Besides that, I like the smell of a smoker lighting up. It doesn't make me want to smoke, it doesn't even make me want just one--I just find the smell pleasant. I don't find the odor of a smoker or a full ashtray pleasant, just the smell of lighting up. I have heard other people say the same thing, and I wonder if that will go away. It doesn't matter, I'm just curious.

Like I said, probably not the best attitude, but it's the only one I have, and it works for me. Please don't try this just because I recommended it, figure out what works best for you.

Dave

I have chosen not to smoke for 1 Month 1 Day 22 Hours 33 Minutes 26 Seconds. Somewhere there are 958 extra cigarettes.
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Slycat
Slycat

May 20th, 2002, 9:17 pm #65

Hi John:

It really doesn't bother me to be around the smokers, but I do have a habit of asking them to blow their smoke in my direction or light up a cigarette near me so I can smell the smoke. But I will Not Take a Puff no matter what the craving. My craving is no more grearter or smaller when around smokers. Most of these people I have hung out with for so long whether it is at work or in a bar, I am use to seeing them smoke. Although the last time I went to the bar I met this guy Paul who was hanging out with the other people I know. He had a hole in his throat and had previously had throat cancer due to smoking. Of course he didn't smoke anymore which made me think to myself. I have never actually seen that before. Of course his voice was missing too. But everybody around him just puffed away like nothing. Him on the other hand of course said Never Again!!!! I had to lean next to him when he talked because he whispered.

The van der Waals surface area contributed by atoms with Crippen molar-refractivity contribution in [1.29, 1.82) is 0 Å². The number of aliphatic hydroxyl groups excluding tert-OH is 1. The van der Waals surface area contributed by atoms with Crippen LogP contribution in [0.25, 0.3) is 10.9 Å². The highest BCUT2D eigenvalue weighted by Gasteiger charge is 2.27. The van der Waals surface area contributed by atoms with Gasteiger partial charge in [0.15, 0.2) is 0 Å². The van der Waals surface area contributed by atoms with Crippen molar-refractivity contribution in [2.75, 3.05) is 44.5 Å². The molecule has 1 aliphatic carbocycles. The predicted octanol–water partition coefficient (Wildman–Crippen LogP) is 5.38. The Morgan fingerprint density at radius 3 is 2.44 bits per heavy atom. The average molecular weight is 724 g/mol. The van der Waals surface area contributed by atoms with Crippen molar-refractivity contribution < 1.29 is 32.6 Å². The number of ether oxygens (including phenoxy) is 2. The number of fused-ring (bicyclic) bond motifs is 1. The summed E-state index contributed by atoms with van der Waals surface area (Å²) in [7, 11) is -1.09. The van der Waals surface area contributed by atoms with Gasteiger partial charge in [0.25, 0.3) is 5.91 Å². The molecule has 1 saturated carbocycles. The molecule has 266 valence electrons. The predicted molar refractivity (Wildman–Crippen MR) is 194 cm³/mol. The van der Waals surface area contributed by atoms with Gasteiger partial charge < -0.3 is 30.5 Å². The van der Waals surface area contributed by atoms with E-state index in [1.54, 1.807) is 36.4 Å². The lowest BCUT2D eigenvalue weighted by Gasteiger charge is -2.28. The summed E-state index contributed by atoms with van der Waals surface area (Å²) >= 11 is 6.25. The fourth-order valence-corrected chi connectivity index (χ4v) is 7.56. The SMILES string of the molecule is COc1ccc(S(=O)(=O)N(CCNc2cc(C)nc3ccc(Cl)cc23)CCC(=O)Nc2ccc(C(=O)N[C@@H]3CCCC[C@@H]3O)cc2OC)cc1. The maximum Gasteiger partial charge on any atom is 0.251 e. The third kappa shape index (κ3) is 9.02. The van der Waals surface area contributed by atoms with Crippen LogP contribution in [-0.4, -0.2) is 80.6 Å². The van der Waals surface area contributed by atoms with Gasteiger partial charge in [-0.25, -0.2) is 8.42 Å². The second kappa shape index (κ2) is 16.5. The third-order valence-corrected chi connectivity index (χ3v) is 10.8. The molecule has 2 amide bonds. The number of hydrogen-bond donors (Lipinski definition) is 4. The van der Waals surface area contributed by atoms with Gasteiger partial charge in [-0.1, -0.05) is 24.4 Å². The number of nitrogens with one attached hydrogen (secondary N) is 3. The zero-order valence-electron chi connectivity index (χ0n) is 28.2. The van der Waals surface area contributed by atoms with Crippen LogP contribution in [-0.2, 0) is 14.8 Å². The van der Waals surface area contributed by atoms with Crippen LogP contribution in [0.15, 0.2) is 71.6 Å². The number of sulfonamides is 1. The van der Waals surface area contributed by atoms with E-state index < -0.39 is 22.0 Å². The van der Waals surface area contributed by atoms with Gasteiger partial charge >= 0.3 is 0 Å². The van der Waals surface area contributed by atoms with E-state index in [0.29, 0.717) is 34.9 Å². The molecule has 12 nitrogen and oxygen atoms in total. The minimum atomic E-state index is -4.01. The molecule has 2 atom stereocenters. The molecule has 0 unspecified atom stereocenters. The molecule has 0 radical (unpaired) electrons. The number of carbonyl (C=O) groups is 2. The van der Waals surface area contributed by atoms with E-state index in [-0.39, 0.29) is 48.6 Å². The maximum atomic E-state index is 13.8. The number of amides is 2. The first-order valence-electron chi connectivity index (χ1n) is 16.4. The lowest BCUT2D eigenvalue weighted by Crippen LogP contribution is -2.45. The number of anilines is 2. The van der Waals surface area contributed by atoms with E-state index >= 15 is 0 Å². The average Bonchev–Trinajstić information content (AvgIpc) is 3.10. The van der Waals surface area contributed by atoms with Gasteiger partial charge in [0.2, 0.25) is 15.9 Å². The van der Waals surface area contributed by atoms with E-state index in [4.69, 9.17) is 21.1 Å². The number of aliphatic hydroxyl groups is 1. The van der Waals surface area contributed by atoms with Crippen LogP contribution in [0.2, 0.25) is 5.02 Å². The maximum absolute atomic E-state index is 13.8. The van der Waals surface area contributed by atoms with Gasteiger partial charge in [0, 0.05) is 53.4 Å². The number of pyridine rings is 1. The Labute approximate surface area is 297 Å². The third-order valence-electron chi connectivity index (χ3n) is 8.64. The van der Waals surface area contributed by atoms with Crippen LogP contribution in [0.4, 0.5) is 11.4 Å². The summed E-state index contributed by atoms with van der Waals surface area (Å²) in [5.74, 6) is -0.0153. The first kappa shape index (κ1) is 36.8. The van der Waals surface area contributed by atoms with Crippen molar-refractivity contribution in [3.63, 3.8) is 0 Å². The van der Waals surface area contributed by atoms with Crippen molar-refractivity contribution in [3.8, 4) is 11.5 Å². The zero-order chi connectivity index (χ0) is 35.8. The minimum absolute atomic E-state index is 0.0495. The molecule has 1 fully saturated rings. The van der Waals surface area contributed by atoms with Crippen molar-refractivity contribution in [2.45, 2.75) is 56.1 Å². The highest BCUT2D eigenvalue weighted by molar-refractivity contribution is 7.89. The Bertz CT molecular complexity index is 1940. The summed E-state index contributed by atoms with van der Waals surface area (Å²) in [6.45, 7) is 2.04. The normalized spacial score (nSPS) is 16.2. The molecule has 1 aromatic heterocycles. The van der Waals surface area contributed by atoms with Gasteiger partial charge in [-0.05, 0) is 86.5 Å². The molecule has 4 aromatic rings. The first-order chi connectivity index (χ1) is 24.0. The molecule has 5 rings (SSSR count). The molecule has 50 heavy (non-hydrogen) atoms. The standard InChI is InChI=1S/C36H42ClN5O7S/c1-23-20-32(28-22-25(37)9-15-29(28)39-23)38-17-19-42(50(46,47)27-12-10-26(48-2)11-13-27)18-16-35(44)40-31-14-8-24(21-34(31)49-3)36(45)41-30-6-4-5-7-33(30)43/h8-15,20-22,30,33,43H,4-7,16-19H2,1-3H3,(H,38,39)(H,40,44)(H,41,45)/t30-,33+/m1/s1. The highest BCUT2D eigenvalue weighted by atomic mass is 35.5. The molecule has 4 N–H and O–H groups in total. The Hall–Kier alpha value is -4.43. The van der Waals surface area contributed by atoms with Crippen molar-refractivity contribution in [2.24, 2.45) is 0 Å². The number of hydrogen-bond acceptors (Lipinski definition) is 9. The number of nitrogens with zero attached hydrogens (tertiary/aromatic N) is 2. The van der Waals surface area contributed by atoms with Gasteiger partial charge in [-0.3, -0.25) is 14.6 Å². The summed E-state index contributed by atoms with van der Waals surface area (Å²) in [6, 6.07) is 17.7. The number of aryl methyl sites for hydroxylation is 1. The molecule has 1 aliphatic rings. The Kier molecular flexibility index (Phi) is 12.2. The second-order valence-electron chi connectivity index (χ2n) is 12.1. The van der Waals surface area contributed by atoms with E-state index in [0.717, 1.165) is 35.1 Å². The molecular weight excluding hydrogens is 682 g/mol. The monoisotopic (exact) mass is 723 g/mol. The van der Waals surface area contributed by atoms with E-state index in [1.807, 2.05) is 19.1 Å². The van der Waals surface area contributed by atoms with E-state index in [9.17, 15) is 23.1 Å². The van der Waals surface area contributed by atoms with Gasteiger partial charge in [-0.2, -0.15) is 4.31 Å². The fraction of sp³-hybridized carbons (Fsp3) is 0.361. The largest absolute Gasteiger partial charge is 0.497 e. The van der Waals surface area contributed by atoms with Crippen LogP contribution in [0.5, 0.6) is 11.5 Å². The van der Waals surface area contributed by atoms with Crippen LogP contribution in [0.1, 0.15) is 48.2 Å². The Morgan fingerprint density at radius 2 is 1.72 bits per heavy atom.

But after I saw the horrible withdrawal I had to go through I will never take another puff for that reason. I would never want to go through that again...

People around me that smoke on the other hand do not bother me. It's almost like a pleausre to have them smoke around me because I like the smell. I hope that one day I start to hate the smell and when I am around smokers it starts to bother me but for now since I am still a newbie and almost Green Tomorrow I can honestly say that it does not bother me now but whether I crave the cigarette or not around them I will not have one, even when I'm drinking alchol...

Judy
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Joel
Joel

May 20th, 2002, 9:56 pm #66

For those still enjoying the smell of smoke. It is normally a minority of ex-smokers who continue to like the smell of smoke. The fact is these people can be around smokers and their quit can and will stay secure as long as they don't puff on a cigarette themselves. But as far as asking people to blow smoke your way, there is a philosophical question they should be asking yourself.

Do you want to give smokers the idea that you somehow miss smoking or that the smoker has something going really good for themselves? Keep in mind, these smokers can be looking at you as a person who used to be just like them--an out of control addicted smoker who has now quit and appreciates being smoke free. But by asking them to blow smoke your way, you are giving them the perception that you have sacrificed something great in your life and may be giving them the message that you somehow regret your quit. You may in fact be discouraging them from quitting.